The Cost of Compliance with Product Standards for Firms in Developing Countries: An Econometric Study
Standards and technical regulations exist to protect consumer safety or to achieve other goals, such as ensuring the interoperability of telecommunications systems, for example. Standards and technical regulations can, however, raise substantially both start-up and production costs for firms. For the purpose of this study econometric models have been developed to provide the first estimates of the incremental production costs for firms in developing nations in conforming to standards imposed by major importing countries. Firm-level data generated from 16 developing countries in the World Bank Technical Barriers to Trade (TBT) Survey Database have been used. Findings indicate that standards do increase short-run production costs by requiring additional inputs of labor and capital. A 1 percent increase in investment to meet compliance costs in importing countries raises variable production costs by between 0.06 and 0.13 percent, a statistically significant increase. Fixed costs of compliance are non-trivial; approximately $425,000 per firm, or about 4.7 percent of value added on average.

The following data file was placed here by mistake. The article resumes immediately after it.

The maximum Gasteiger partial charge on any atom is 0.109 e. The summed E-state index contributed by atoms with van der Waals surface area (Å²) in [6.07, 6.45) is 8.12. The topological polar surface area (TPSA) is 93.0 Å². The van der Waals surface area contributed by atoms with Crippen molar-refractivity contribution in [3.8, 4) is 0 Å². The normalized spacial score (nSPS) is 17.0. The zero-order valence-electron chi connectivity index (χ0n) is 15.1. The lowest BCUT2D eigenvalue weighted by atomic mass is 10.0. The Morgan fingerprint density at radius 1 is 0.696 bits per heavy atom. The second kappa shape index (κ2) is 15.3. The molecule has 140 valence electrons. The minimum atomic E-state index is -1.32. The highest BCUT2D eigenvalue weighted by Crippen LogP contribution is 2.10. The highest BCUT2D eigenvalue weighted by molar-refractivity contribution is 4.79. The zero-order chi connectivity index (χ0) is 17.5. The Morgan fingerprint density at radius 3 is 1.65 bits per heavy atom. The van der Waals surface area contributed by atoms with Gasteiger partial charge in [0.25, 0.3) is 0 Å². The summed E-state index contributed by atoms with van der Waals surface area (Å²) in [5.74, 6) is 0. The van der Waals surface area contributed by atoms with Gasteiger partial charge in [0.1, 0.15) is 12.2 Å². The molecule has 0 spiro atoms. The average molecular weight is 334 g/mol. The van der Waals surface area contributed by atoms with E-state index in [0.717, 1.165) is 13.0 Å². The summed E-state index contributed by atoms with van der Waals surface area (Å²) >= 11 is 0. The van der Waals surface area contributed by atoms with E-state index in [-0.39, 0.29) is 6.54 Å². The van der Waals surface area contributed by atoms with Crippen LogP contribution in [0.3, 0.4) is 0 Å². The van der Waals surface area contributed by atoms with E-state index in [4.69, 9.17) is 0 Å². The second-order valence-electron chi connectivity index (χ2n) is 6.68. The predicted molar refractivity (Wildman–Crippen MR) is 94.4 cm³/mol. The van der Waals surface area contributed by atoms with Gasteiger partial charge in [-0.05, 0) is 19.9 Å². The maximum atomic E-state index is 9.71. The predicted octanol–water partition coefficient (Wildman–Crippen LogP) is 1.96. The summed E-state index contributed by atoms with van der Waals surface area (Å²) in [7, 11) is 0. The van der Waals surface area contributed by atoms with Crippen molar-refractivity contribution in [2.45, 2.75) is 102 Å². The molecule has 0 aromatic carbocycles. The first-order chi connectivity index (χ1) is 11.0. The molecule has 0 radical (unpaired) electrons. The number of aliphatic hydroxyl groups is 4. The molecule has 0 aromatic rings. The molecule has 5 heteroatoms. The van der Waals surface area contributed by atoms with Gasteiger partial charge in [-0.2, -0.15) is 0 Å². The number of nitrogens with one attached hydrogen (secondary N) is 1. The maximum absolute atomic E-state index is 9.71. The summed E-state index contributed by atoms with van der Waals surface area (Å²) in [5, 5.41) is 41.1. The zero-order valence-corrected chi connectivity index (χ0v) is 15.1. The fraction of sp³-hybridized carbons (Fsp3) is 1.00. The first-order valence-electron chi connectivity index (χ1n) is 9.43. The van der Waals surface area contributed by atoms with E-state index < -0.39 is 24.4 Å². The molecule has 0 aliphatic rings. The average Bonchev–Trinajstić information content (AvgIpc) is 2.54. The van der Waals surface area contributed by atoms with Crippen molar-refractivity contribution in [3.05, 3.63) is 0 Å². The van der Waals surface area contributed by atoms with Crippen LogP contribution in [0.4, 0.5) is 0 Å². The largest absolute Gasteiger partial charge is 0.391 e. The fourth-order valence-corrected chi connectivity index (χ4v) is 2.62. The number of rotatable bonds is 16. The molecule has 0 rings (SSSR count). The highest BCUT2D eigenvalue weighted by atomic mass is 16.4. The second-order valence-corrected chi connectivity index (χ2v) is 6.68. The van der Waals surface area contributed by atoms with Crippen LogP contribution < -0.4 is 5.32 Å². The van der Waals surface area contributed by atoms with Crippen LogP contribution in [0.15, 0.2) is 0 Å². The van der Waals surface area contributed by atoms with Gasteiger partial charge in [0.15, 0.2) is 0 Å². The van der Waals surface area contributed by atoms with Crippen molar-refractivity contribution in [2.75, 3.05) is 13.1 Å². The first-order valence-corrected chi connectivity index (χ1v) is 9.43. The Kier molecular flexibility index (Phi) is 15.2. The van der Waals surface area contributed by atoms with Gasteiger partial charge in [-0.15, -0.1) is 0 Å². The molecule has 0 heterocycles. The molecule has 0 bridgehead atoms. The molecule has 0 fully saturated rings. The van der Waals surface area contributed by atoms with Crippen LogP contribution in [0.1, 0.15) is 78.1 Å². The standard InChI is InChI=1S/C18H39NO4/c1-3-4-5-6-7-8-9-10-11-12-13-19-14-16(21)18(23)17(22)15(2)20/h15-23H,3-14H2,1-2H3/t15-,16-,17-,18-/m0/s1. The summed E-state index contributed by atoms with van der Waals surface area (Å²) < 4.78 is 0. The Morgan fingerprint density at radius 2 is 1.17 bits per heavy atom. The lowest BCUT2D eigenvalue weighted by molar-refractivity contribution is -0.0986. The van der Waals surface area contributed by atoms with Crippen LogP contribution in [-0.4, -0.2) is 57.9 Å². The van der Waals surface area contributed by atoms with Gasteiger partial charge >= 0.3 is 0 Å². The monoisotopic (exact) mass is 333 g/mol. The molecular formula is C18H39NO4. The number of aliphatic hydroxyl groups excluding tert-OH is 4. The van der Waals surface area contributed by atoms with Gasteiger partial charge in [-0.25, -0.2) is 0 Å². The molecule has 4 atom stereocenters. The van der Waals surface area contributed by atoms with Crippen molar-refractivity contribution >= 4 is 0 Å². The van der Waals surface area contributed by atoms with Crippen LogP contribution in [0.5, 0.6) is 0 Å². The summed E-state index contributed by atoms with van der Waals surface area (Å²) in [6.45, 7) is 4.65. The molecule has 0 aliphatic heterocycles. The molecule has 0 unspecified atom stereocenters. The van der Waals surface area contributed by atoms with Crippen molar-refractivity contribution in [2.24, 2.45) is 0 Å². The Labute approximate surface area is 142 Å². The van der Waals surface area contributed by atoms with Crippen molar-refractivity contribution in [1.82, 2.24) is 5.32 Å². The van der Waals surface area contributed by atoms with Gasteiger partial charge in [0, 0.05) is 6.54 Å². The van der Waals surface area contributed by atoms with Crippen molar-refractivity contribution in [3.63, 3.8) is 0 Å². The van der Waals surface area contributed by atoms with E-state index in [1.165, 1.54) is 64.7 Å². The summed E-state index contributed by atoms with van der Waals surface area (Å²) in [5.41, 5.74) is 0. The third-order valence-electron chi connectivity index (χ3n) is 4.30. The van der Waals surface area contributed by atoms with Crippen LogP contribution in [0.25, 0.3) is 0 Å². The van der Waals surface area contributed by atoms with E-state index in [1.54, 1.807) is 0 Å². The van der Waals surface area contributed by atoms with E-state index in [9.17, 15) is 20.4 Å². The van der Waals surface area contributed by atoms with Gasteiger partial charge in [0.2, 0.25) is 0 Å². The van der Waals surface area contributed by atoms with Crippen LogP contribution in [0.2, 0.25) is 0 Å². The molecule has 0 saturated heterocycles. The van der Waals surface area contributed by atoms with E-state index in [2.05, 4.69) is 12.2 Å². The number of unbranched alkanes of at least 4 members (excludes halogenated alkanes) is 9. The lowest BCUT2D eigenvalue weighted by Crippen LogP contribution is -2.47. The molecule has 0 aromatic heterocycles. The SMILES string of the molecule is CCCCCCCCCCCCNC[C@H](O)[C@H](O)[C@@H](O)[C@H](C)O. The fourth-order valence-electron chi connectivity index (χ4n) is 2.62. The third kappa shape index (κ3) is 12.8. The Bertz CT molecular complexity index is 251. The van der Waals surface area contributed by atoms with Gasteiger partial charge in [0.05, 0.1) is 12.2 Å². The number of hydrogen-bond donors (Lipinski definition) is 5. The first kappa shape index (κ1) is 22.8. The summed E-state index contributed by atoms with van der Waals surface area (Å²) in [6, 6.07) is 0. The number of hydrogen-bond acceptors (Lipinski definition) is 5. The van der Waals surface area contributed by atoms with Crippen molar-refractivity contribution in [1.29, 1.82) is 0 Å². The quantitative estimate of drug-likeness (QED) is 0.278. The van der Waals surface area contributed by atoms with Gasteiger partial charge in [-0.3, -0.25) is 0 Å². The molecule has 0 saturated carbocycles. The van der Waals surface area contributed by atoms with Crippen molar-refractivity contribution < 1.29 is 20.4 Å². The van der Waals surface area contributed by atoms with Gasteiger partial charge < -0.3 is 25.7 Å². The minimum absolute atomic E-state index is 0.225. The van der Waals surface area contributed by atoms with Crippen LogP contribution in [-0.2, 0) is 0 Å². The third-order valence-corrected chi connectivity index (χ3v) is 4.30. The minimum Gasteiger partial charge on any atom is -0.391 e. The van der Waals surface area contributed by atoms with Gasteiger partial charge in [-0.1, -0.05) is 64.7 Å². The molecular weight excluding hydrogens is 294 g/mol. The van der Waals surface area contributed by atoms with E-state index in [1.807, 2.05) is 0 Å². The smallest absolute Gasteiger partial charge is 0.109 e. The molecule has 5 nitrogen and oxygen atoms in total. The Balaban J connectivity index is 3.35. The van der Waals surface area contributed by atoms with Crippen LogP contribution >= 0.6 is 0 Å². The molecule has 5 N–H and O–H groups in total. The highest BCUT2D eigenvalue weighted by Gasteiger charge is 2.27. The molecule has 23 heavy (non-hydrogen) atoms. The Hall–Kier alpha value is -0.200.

|Classification:||Publications with Development Focus|
|Authors||John S. Wilson (The World Bank), Keith E. Maskus (University of Colorado, USA), Tsunehiro Otsuki (Osaka University, Japan)|
|Other bibliographical information:||Paper presented at ETSG 2005 Dublin, Seventh Annual Conference, held on 8-10 September 2005 at University College Dublin.|